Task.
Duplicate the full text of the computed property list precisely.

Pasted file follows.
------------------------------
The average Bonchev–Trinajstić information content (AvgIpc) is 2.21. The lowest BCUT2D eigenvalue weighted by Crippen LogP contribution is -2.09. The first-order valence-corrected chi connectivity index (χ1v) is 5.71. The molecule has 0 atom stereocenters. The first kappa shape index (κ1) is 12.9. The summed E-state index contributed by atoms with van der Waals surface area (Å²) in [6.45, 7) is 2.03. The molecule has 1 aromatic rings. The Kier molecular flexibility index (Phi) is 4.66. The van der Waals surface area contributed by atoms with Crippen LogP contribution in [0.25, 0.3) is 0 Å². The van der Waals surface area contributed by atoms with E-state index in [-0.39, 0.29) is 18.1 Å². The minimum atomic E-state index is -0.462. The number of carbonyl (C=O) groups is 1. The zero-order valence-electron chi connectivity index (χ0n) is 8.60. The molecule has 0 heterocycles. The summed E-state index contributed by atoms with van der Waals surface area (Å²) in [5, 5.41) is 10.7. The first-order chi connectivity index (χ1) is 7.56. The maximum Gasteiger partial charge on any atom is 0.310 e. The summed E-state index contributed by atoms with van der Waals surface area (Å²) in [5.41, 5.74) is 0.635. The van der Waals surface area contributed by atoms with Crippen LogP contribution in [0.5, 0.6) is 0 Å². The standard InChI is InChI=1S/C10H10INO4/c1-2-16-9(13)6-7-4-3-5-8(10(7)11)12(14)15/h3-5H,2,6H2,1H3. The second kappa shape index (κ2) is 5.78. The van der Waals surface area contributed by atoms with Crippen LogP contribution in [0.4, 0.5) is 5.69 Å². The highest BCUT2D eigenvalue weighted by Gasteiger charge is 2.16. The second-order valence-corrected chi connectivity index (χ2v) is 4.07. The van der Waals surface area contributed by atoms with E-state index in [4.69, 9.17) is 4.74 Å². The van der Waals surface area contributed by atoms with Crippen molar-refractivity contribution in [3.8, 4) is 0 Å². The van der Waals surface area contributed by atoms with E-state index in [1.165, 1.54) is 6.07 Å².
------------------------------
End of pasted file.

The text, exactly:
The average Bonchev–Trinajstić information content (AvgIpc) is 2.21. The lowest BCUT2D eigenvalue weighted by Crippen LogP contribution is -2.09. The first-order valence-corrected chi connectivity index (χ1v) is 5.71. The molecule has 0 atom stereocenters. The first kappa shape index (κ1) is 12.9. The summed E-state index contributed by atoms with van der Waals surface area (Å²) in [6.45, 7) is 2.03. The molecule has 1 aromatic rings. The Kier molecular flexibility index (Phi) is 4.66. The van der Waals surface area contributed by atoms with Crippen LogP contribution in [0.25, 0.3) is 0 Å². The van der Waals surface area contributed by atoms with E-state index in [-0.39, 0.29) is 18.1 Å². The minimum atomic E-state index is -0.462. The number of carbonyl (C=O) groups is 1. The zero-order valence-electron chi connectivity index (χ0n) is 8.60. The molecule has 0 heterocycles. The summed E-state index contributed by atoms with van der Waals surface area (Å²) in [5, 5.41) is 10.7. The first-order chi connectivity index (χ1) is 7.56. The maximum Gasteiger partial charge on any atom is 0.310 e. The summed E-state index contributed by atoms with van der Waals surface area (Å²) in [5.41, 5.74) is 0.635. The van der Waals surface area contributed by atoms with Crippen LogP contribution in [0.5, 0.6) is 0 Å². The standard InChI is InChI=1S/C10H10INO4/c1-2-16-9(13)6-7-4-3-5-8(10(7)11)12(14)15/h3-5H,2,6H2,1H3. The second kappa shape index (κ2) is 5.78. The van der Waals surface area contributed by atoms with Crippen LogP contribution in [0.4, 0.5) is 5.69 Å². The highest BCUT2D eigenvalue weighted by Gasteiger charge is 2.16. The second-order valence-corrected chi connectivity index (χ2v) is 4.07. The van der Waals surface area contributed by atoms with E-state index in [4.69, 9.17) is 4.74 Å². The van der Waals surface area contributed by atoms with Crippen molar-refractivity contribution in [3.8, 4) is 0 Å². The van der Waals surface area contributed by atoms with E-state index in [1.165, 1.54) is 6.07 Å².